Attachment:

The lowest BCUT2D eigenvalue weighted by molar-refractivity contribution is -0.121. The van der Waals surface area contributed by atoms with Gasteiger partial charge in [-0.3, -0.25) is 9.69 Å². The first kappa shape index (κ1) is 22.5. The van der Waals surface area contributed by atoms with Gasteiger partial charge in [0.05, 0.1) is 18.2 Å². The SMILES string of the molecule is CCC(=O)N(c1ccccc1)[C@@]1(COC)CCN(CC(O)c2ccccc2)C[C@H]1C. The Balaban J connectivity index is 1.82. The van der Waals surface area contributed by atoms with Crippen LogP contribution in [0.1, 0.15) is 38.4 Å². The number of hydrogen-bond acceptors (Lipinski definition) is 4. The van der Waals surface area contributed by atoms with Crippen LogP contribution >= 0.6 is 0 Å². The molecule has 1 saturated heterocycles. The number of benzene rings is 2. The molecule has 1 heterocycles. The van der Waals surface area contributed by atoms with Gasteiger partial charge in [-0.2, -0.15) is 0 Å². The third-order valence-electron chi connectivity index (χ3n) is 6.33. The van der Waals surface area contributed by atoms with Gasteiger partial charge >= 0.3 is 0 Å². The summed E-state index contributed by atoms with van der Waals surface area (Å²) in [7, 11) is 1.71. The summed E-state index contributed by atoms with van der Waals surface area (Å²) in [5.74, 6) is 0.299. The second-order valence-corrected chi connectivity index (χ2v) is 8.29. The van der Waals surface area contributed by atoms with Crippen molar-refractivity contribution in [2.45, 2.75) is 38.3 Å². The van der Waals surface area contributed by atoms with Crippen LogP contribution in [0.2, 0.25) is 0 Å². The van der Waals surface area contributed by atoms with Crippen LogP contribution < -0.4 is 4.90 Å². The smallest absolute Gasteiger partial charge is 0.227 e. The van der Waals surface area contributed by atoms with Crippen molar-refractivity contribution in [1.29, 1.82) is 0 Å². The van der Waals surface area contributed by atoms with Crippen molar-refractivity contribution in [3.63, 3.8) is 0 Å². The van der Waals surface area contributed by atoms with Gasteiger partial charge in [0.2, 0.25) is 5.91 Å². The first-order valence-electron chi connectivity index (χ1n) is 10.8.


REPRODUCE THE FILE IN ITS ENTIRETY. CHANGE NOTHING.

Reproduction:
The lowest BCUT2D eigenvalue weighted by molar-refractivity contribution is -0.121. The van der Waals surface area contributed by atoms with Gasteiger partial charge in [-0.3, -0.25) is 9.69 Å². The first kappa shape index (κ1) is 22.5. The van der Waals surface area contributed by atoms with Gasteiger partial charge in [0.05, 0.1) is 18.2 Å². The SMILES string of the molecule is CCC(=O)N(c1ccccc1)[C@@]1(COC)CCN(CC(O)c2ccccc2)C[C@H]1C. The Balaban J connectivity index is 1.82. The van der Waals surface area contributed by atoms with Crippen LogP contribution in [0.1, 0.15) is 38.4 Å². The number of hydrogen-bond acceptors (Lipinski definition) is 4. The van der Waals surface area contributed by atoms with Crippen LogP contribution >= 0.6 is 0 Å². The molecule has 1 saturated heterocycles. The number of benzene rings is 2. The molecule has 1 heterocycles. The van der Waals surface area contributed by atoms with Gasteiger partial charge in [-0.2, -0.15) is 0 Å². The third-order valence-electron chi connectivity index (χ3n) is 6.33. The van der Waals surface area contributed by atoms with Gasteiger partial charge >= 0.3 is 0 Å². The summed E-state index contributed by atoms with van der Waals surface area (Å²) in [7, 11) is 1.71. The summed E-state index contributed by atoms with van der Waals surface area (Å²) in [5.74, 6) is 0.299. The second-order valence-corrected chi connectivity index (χ2v) is 8.29. The van der Waals surface area contributed by atoms with Crippen molar-refractivity contribution in [2.45, 2.75) is 38.3 Å². The van der Waals surface area contributed by atoms with Crippen LogP contribution in [0.2, 0.25) is 0 Å². The van der Waals surface area contributed by atoms with Crippen LogP contribution < -0.4 is 4.90 Å². The smallest absolute Gasteiger partial charge is 0.227 e. The van der Waals surface area contributed by atoms with Crippen molar-refractivity contribution in [1.29, 1.82) is 0 Å². The van der Waals surface area contributed by atoms with Crippen molar-refractivity contribution in [3.63, 3.8) is 0 Å². The van der Waals surface area contributed by atoms with Gasteiger partial charge in [0.2, 0.25) is 5.91 Å². The first-order valence-electron chi connectivity index (χ1n) is 10.8.